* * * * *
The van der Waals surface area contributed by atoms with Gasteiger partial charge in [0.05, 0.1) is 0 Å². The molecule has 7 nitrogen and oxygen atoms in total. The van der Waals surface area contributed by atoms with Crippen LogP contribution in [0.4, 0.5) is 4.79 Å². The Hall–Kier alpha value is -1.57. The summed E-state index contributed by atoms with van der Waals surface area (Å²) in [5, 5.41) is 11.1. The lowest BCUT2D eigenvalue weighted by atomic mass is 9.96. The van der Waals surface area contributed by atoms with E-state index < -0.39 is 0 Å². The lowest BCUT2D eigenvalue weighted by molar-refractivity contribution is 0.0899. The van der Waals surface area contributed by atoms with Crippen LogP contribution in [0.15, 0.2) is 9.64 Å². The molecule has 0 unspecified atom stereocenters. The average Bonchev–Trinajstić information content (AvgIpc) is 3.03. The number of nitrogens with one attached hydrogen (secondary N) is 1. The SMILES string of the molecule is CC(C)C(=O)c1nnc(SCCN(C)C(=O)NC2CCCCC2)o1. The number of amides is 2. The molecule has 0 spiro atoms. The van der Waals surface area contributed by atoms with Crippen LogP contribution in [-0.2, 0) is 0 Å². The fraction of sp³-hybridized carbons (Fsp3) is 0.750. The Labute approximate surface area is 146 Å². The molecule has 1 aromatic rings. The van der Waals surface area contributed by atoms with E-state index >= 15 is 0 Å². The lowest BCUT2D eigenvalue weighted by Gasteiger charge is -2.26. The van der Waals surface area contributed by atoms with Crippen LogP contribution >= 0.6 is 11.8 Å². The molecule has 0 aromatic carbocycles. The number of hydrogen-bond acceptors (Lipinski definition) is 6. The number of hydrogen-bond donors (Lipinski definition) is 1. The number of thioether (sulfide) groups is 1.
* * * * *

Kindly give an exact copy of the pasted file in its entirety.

The van der Waals surface area contributed by atoms with Gasteiger partial charge in [0.05, 0.1) is 0 Å². The molecule has 7 nitrogen and oxygen atoms in total. The van der Waals surface area contributed by atoms with Crippen LogP contribution in [0.4, 0.5) is 4.79 Å². The Hall–Kier alpha value is -1.57. The summed E-state index contributed by atoms with van der Waals surface area (Å²) in [5, 5.41) is 11.1. The lowest BCUT2D eigenvalue weighted by atomic mass is 9.96. The van der Waals surface area contributed by atoms with E-state index < -0.39 is 0 Å². The lowest BCUT2D eigenvalue weighted by molar-refractivity contribution is 0.0899. The van der Waals surface area contributed by atoms with Crippen LogP contribution in [0.15, 0.2) is 9.64 Å². The molecule has 0 unspecified atom stereocenters. The average Bonchev–Trinajstić information content (AvgIpc) is 3.03. The number of nitrogens with one attached hydrogen (secondary N) is 1. The SMILES string of the molecule is CC(C)C(=O)c1nnc(SCCN(C)C(=O)NC2CCCCC2)o1. The number of amides is 2. The molecule has 0 spiro atoms. The van der Waals surface area contributed by atoms with Crippen LogP contribution in [-0.2, 0) is 0 Å². The fraction of sp³-hybridized carbons (Fsp3) is 0.750. The Labute approximate surface area is 146 Å². The molecule has 1 aromatic rings. The van der Waals surface area contributed by atoms with E-state index >= 15 is 0 Å². The lowest BCUT2D eigenvalue weighted by Gasteiger charge is -2.26. The van der Waals surface area contributed by atoms with Crippen LogP contribution >= 0.6 is 11.8 Å². The molecule has 0 aromatic carbocycles. The number of hydrogen-bond acceptors (Lipinski definition) is 6. The number of hydrogen-bond donors (Lipinski definition) is 1. The number of thioether (sulfide) groups is 1.